In other words, sure, the car is freedom, but the car is also violence. In America, freedom and violence are intertwined in a Gordian knot. That hard-edged individualism is, for better or worse, American.
Think about how worked up people get about cars. The notion that if you want cars to be safer for those outside of them, you want more motorists to die. The warnings to lock your doors, because the violent criminals will drag you out of your car and beat you up. The rage a motorist who has almost just killed a cyclist will fly into if the cyclist so much as taps on the car to note displeasure.
Sometimes these people, frankly, sound like white South Africans towards the end of apartheid: a ruling class convinced it is a persecuted minority. (The white South Africans actually were a minority, so they were half right.)
It’s easy to knock those folks. But I increasingly wonder if there’s something about driving itself which creates this state of mind. If simply being in an enclosed vehicle with doors and locks creates the fear that those doors will be forced open. If the very safety and security of the suburbs-and-cars life actually induces a sort of paranoia. Maybe how you handle having things to lose is a test of your character.
One of the things I think about, looking forward to owning a house one day, is whether I will become one of those people who wonders why anybody is out walking. “What are they up to?” “Should we call the police?” I can laugh at that now, but I wonder how much I will have to resist those attitudes which the suburban lifestyle seems in some way to trigger.
And again, it’s easy to knock these folks, but when it comes to traffic deaths, I mostly feel bad for anyone involved. An accident may be an excuse, but it’s also not murder. There we are again: by participating in American life, we assent to these seemingly unavoidable deaths. Sometimes we even defend them. Our whole traffic engineering system places the convenience of drivers at the top of the list.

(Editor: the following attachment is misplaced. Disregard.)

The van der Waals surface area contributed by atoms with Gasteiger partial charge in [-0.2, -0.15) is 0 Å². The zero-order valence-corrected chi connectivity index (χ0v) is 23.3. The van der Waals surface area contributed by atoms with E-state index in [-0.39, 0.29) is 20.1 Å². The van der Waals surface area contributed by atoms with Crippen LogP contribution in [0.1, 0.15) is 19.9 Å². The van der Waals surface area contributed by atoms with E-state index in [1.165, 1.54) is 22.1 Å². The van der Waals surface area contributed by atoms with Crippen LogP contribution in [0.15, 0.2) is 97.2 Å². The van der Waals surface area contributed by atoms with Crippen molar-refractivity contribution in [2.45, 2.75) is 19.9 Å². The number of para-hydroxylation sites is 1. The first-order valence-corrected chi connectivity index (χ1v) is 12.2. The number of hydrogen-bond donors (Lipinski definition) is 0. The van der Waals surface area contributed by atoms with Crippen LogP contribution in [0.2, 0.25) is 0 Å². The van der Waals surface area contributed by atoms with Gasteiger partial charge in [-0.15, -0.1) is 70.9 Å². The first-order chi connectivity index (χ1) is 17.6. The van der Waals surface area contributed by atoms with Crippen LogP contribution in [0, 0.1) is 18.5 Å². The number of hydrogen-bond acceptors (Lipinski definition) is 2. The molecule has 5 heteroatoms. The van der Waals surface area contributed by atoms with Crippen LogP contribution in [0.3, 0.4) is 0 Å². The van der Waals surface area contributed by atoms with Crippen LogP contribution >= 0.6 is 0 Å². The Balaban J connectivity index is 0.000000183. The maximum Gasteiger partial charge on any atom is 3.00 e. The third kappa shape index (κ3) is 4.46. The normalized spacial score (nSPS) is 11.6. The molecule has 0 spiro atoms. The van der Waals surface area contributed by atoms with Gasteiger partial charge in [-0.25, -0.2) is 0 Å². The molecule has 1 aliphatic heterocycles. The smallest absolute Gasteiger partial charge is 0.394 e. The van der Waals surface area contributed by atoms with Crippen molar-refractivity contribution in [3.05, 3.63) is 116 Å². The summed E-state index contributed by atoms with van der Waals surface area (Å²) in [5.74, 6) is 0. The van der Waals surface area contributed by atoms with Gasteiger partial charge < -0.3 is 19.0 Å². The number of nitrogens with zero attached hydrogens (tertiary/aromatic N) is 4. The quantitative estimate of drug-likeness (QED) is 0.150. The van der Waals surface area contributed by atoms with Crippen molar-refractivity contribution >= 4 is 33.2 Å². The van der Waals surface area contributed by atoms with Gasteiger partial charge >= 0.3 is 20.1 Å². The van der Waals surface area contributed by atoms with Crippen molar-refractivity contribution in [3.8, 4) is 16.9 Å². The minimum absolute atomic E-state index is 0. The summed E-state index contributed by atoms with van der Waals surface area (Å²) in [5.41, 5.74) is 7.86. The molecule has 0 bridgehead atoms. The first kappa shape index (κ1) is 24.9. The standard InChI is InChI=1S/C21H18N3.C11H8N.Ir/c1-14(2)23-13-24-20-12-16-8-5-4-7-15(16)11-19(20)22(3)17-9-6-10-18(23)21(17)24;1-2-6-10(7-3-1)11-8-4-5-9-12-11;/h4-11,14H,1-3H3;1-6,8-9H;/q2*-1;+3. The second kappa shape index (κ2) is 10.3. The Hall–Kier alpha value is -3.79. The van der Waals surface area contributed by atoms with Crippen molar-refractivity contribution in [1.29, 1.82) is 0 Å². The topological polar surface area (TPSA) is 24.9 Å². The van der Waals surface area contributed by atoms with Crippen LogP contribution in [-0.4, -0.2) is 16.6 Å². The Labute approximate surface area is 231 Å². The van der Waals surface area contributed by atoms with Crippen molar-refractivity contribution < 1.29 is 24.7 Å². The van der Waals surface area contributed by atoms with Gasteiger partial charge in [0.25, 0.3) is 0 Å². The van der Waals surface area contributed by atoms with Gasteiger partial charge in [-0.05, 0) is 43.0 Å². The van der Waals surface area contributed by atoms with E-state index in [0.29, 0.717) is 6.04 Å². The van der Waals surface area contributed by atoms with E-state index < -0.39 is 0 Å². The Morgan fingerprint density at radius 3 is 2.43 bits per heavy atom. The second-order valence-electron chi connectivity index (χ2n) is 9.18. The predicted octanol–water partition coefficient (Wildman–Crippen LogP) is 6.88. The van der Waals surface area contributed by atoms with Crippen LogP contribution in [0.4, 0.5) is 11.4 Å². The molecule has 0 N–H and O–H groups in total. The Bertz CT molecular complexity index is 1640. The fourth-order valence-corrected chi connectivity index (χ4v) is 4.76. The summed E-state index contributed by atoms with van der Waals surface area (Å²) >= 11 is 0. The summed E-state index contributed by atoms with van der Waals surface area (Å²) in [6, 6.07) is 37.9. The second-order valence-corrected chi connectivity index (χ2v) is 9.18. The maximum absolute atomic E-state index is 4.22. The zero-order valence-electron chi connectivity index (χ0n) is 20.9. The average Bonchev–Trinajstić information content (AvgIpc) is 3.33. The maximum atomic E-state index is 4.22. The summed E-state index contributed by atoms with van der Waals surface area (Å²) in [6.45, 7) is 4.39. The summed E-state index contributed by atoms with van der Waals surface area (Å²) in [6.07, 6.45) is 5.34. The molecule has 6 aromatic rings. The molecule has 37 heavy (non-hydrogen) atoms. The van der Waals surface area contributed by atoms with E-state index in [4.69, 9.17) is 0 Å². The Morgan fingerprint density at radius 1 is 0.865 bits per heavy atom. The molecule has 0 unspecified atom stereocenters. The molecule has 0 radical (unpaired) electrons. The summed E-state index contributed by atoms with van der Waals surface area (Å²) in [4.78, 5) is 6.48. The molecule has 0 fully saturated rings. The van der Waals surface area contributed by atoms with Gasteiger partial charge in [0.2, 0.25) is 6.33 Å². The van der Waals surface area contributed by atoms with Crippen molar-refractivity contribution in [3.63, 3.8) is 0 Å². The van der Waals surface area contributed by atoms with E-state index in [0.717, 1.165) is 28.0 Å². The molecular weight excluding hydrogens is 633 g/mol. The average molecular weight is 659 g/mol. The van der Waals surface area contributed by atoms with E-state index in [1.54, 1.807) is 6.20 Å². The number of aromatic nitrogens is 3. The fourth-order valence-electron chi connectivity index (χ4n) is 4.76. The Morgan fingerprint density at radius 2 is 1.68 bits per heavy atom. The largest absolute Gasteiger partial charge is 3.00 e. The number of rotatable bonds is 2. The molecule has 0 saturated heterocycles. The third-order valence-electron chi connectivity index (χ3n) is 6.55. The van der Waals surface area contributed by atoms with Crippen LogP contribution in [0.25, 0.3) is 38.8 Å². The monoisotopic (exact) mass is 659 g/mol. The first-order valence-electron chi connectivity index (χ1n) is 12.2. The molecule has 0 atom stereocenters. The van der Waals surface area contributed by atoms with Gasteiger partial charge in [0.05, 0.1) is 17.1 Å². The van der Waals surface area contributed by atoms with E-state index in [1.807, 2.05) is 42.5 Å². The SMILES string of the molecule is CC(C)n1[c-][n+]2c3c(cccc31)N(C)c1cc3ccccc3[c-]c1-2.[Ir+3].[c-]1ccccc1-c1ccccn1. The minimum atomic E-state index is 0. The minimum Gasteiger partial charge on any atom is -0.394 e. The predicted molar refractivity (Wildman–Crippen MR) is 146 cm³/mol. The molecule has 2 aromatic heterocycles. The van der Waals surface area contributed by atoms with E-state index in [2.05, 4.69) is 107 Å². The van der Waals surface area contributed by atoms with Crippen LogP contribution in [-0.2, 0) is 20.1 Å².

Charles Marohn writes about this at length in his most recent book (well, it’s pretty much what the book is about.) But one theme I still think about a lot after reading it over a year ago is this one: on American roads, we have made the costs of ordinary human mistakes far too high.
For those who die, of course. But also for those who kill.
His book is dedicated to a little girl struck and killed on a busy “street” (i.e. effectively a highway) in Springfield, Massachusetts. But he also mourns that the person who struck her, who perhaps just turned to the radio dial for a moment, has to live with that for the rest of her life. It is insane that we have engineered a world in which glancing at the radio dial can lead to the violent death of a child.
Marohn emphasizes that while many traffic crashes do come down to mistakes, we are running deadly experiments on our roads every day, and we can predict how often these mistakes will occur, and how many deaths they will result in. They are baked into the traffic engineering cake.
I do not hate the car. I do not want to “ban cars.” What I would like to see—if it is possible, and I hope it is—is the decoupling of the car from violence and death.